My parents tell me that when I was little, I would start to cry whenever there was a hole in my sock, somehow expecting it to hurt in the same way as when I fell and skinned my knee. Come to think of it, I also cried when they washed my hair. I guess I didn’t like getting water in my eyes. To this day, I detest having my head under water. You probably don’t need to be Siegmund Freud to find a connection. However, I’m proud to say that it takes more than that to make me cry today. Well, sort of. Because I probably cry way more these days than I did as a child, only for very different reasons.

And that’s a good thing. Crying, like laughter, is healing for your soul. A good cry releases toxins from your body and reduces stress and anxiety. It’s healthy to cry whenever you feel like it, and most people around me know that it’s something I’m not afraid to do. Living with loss, anything and everything can make you cry. A pregnant friend of mine told me the other day how she’s so hormonal that she burst into tears upon opening the fridge and realizing she was all out of her favorite snack. We laughed about it, and she admitted to having felt silly afterwards, but I totally relate. Without even being pregnant, I still cry very easily.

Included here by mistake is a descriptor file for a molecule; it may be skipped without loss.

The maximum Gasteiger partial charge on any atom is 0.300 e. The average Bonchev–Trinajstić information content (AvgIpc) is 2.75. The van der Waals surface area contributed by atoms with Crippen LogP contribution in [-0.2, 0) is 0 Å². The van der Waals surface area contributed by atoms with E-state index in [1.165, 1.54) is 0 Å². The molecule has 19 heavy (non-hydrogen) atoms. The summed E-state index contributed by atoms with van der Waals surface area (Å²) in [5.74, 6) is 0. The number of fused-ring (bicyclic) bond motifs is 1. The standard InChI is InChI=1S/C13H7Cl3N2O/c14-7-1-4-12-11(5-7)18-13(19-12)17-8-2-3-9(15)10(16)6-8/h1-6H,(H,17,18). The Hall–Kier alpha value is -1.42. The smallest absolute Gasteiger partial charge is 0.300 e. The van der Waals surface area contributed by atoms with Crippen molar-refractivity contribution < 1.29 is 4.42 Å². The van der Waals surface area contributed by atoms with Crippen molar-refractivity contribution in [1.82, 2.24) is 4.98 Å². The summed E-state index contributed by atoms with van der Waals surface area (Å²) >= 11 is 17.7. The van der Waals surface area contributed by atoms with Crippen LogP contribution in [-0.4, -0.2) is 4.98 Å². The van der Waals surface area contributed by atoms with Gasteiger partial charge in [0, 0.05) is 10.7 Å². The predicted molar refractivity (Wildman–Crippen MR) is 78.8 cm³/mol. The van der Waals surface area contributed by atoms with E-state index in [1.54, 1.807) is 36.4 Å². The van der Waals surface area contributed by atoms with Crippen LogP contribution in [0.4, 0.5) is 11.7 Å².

Last week I even managed to cry at the Museum of Natural History – and I swear it wasn’t out of sheer frustration because of the unruly kindergarteners roaming around. Okay maybe. A little. But mostly, I cried because I just couldn’t help it – just like it usually happens. I don’t need a trigger – my tears flow freely on their own.

The strange thing is that I’ve grown to appreciate my tears as a healthy manifestation of my feelings. Through crying, I connect with myself and become more mindful of my emotions. It’s usually on my best days that I cry the most. On my darker days, I tend to reject all feelings and become apathetic. If you you’ve never experienced this, trust me, it’s way scarier than crying.

So, if you’re bottling up some frustration, anger, sadness, or pain, don’t be afraid to let it out. You’ll feel so much better afterwards. I always choose to think of my tears as a way of washing away the sadness – at least for a little while. Just let it go and let it be. It’s okay not to be okay.

Need some help to let it out? Listening to a medley of Eric Clapton’s “Tears in Heaven”, Ed Sheeran’s “Supermarket flowers”, Lukas Graham’s “You’re not there” or “Empty chairs and empty tables” from Les Mis should get you started.

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